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We Die Here: UK forced to delay first Rwanda asylum flights after migrant threatens suicide

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The first set of flights which would have conveyed asylum seekers from the UK to Rwanda on Friday had been forced to delay after one of the migrants threatened to commit suicide instead of being deported to the African country.

British Prime Minister Boris Johnson had, during the week, announced that 50 asylum seekers had already been informed that they were due to be flown to the East African nation within two weeks, with anticipated plans set to complete the evacuation by the end of May despite several opposition to the plans.

However, any further arraignment have been put on hold after one of the migrants from Sudan who claimed to have spent six years trying to get to Britain, vowed he would rather commit suicide than get deported to Rwanda.

The migrant said to be a trainee engineer, was among the first Channel migrants earmarked for the deportation to Rwanda but during a protest against the move, said he preferred dying on UK soil.

“I will kill myself before I get deported; if the UK as a government and a country cannot uphold human rights, who will?” the migrant who gave his name as Ali, said.

Speaking through an Arabic interpreter from the Brook House detention centre in West Sussex where he and others are being kept in  preparation for the deportation, Ali described how he fled war-torn Sudan six years ago, spending two years in detention in Libya where he said he was tortured, before heading up through continental Europe to Calais, where he waited for seven months before crossing the Channel to the UK two weeks ago.

He said his family had to sell their home to pay smugglers but had no idea of the asylum deportation policy.

“I was trying to get here for six years to rebuild my life. Upon receiving the news from the Home Office, once I realised I was being moved to Rwanda, I wrote down my will and asked my solicitor to send my goodbye letter and my will to my mother and my wife.

“I will kill myself before I go to Rwanda,” Ali insisted.

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Nigeria: Zamfara state government wants gun licenses for residents over insecurity

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The Commissioner for information in one of Nigeria’s Northern states, Zamfara state says residents in the state can start approaching the police command in the state for gun licences.

The troubled state wants individuals to carry guns to defend themselves against armed gangs of kidnappers causing havoc in the country’s northwest.

The commissioner, Ibrahim Magaji Dosara in statement said the state governor had directed the state police commissioner to issue 500 gun licences in each of the 19 emirates in the state to those wishing to defend themselves.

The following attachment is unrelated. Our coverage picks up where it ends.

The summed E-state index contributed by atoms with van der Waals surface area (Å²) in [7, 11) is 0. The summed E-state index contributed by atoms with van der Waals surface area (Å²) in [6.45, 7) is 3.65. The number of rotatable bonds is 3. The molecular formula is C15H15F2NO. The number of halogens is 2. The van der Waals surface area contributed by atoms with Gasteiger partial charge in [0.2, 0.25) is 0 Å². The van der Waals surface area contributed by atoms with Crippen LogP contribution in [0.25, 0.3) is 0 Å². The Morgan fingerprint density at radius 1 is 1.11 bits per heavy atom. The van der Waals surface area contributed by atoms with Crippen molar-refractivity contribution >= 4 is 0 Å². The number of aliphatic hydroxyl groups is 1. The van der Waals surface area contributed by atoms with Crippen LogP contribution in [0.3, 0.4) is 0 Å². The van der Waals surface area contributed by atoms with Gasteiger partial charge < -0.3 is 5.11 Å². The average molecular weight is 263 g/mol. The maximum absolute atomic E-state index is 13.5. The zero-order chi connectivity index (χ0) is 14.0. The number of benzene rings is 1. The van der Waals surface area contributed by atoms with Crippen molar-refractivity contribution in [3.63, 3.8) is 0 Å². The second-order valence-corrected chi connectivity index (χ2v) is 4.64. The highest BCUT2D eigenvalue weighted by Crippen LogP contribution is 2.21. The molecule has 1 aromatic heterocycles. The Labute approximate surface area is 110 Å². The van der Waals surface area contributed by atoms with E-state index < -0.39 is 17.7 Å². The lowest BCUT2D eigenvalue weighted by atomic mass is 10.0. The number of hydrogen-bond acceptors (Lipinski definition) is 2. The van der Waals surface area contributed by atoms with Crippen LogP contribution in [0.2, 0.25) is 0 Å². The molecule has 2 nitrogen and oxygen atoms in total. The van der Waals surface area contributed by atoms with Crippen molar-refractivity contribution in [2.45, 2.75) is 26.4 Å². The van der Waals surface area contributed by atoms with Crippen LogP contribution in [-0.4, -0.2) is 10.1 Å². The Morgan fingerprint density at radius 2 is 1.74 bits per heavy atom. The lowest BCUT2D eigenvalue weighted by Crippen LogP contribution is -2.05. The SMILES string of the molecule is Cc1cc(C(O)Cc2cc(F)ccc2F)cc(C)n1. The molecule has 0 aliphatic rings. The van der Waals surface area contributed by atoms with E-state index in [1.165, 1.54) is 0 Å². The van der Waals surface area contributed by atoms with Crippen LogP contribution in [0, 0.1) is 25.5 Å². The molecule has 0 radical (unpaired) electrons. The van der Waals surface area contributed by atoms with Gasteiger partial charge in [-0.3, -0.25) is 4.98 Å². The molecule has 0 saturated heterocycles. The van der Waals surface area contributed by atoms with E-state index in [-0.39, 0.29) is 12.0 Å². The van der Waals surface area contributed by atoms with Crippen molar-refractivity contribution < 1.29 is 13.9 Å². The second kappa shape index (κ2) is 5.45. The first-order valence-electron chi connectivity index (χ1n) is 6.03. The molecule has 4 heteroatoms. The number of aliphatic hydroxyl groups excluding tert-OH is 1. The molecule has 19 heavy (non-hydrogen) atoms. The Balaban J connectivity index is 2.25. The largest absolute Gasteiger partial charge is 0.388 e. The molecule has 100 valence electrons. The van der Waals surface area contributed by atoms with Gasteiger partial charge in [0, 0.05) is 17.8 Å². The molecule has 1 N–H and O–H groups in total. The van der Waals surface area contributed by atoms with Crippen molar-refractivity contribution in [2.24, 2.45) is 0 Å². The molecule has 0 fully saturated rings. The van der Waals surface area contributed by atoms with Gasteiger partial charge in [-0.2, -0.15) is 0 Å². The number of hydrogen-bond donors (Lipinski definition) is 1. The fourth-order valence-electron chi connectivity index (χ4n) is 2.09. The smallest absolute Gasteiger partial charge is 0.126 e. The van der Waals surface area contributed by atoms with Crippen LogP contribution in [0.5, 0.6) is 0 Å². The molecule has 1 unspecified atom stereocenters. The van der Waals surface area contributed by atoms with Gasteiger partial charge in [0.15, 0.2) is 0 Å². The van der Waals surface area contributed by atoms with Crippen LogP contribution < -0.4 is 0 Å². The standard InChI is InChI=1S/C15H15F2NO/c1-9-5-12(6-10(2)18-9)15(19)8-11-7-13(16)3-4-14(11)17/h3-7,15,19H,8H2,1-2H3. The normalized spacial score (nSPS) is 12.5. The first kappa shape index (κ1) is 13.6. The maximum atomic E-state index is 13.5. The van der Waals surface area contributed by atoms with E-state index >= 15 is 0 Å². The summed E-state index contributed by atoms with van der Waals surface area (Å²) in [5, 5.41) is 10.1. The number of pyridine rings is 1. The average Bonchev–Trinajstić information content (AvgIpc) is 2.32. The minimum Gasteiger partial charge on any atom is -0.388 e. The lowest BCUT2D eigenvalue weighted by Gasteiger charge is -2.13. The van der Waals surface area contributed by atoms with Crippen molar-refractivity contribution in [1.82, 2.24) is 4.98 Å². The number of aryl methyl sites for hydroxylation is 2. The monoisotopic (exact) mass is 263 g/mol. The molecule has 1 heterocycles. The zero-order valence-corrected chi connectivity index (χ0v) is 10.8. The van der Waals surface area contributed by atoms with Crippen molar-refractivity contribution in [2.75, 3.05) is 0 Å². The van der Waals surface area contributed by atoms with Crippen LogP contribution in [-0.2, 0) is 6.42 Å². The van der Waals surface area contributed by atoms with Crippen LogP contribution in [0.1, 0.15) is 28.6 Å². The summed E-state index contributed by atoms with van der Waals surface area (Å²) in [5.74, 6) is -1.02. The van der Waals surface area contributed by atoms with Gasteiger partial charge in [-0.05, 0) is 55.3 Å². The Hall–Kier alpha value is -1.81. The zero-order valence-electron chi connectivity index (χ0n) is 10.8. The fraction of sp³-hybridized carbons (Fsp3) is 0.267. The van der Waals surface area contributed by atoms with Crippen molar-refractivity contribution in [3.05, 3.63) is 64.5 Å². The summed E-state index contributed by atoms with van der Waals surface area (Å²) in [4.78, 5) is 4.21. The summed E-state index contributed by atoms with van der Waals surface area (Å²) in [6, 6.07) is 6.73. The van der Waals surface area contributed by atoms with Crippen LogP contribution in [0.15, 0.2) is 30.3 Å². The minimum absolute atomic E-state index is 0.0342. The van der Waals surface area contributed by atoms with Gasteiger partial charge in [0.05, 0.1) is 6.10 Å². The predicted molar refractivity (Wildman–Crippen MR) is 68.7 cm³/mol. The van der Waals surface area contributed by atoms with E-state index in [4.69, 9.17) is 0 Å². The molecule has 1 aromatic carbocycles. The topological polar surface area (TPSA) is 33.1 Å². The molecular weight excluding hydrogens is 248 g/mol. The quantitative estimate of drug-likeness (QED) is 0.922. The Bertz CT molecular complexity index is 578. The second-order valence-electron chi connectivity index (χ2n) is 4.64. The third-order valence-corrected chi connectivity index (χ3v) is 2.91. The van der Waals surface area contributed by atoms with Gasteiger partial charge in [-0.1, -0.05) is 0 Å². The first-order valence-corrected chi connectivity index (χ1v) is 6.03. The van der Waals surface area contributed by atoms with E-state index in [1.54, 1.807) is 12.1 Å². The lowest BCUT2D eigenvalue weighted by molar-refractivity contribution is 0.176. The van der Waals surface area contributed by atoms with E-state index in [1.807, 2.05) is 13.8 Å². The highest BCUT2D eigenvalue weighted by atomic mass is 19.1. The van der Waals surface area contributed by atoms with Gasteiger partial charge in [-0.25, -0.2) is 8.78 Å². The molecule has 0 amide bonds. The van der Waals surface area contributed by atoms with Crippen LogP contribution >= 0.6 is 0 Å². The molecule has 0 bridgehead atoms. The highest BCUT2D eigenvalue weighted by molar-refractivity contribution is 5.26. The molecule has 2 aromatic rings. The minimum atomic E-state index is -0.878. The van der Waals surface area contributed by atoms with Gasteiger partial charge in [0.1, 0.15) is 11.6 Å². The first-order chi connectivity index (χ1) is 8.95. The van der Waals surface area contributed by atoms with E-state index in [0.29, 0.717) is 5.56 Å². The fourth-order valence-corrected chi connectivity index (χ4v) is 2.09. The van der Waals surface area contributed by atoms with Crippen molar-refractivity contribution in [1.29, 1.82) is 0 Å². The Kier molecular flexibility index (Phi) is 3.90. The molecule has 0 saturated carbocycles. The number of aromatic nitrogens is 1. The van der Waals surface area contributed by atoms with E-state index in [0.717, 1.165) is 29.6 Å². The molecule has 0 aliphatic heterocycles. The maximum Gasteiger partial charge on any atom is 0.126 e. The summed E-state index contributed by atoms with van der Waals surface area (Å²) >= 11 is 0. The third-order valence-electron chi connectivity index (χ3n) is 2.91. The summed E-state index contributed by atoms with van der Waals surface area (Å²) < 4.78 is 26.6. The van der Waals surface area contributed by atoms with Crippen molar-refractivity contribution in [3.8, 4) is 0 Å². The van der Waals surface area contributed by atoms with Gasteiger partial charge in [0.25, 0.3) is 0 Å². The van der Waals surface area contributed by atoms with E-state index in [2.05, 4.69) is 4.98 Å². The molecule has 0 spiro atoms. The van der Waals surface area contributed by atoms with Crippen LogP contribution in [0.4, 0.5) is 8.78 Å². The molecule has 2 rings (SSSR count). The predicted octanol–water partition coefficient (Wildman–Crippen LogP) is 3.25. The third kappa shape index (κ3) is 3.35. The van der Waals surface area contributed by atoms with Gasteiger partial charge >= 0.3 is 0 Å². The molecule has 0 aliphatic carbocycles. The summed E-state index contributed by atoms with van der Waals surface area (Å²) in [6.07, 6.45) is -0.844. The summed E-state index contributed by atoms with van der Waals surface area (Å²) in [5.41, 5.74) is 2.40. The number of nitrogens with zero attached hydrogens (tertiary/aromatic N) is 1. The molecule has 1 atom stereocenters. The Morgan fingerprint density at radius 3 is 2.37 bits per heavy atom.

“Government is ready to facilitate people, especially our farmers to secure basic weapons for defending themselves,” Dosara said.

The state also banned the use of motorcyles and selling of petrol in three districts and one emirate, in areas which are the most affected by banditry, Dosara said. The state is divided into emirates and the emirates into districts.

“Anybody found riding motorbike within the areas is considered as bandits and security agencies are thereby directed to shoot such persons at sight,” said Dosara.

Gunmen, locally called bandits, have been attacking and killing thousands of people in the country’s North-west since 2017. These assailants have attacked rural dwellers, destroyed their farmlands and in many cases only allow them to the farm after they have paid protection fees. They have also targeted travellers across the region in what some analysts say is one of the most lucrative kidnap-for-ransom syndicates in the continent.

Owning a gun in Zamfara needs permission from the state governor and state police commissioner.

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Ex-Liberian rebel warlord charged in US over attempt to obtain citizenship fraudulently

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A former commanding general of the Armed Forces of Liberia (AFL), a notorious rebel group during the West African country’s civil war, Moses Wright, who had sought asylum in the US has been charged with fraudulently attempting to obtain US citizenship, among other crimes.

According to the United States Justice Department, the 69-year-old Wright lied about his involvement in the persecuting and killing of non-combatants during the war when he applied for US citizenship.

If convicted, Wright faces a maximum possible sentence of 165 years in prison and a $7m (£5.7m) fine, according to the JD.

“The United States will not be a safe haven for human rights violators and war criminals,” the United States Attorney, Jacqueline C. Romero, said on the indictment of Wright.

The indictment of Wright comes after two other former combatants in Liberia’s civil war, Mohammed Jabbateh and Thomas Woewiyu, were convicted in the US for similar offences while a third rebel leader, Sekou Kamara, was arrested earlier this year in New York.

The AFL was responsible for death of an estimated 250,000 Liberians which amounted to around 8% of the population at the time, in the war which started from 1989 to 1997 and in 1999 to 2003, according to a report by the Liberia’s Truth and Reconciliation Commission in late 2021, which described the AFL as a “significant violator group found to be behind some of the civil war’s largest scale massacres.”

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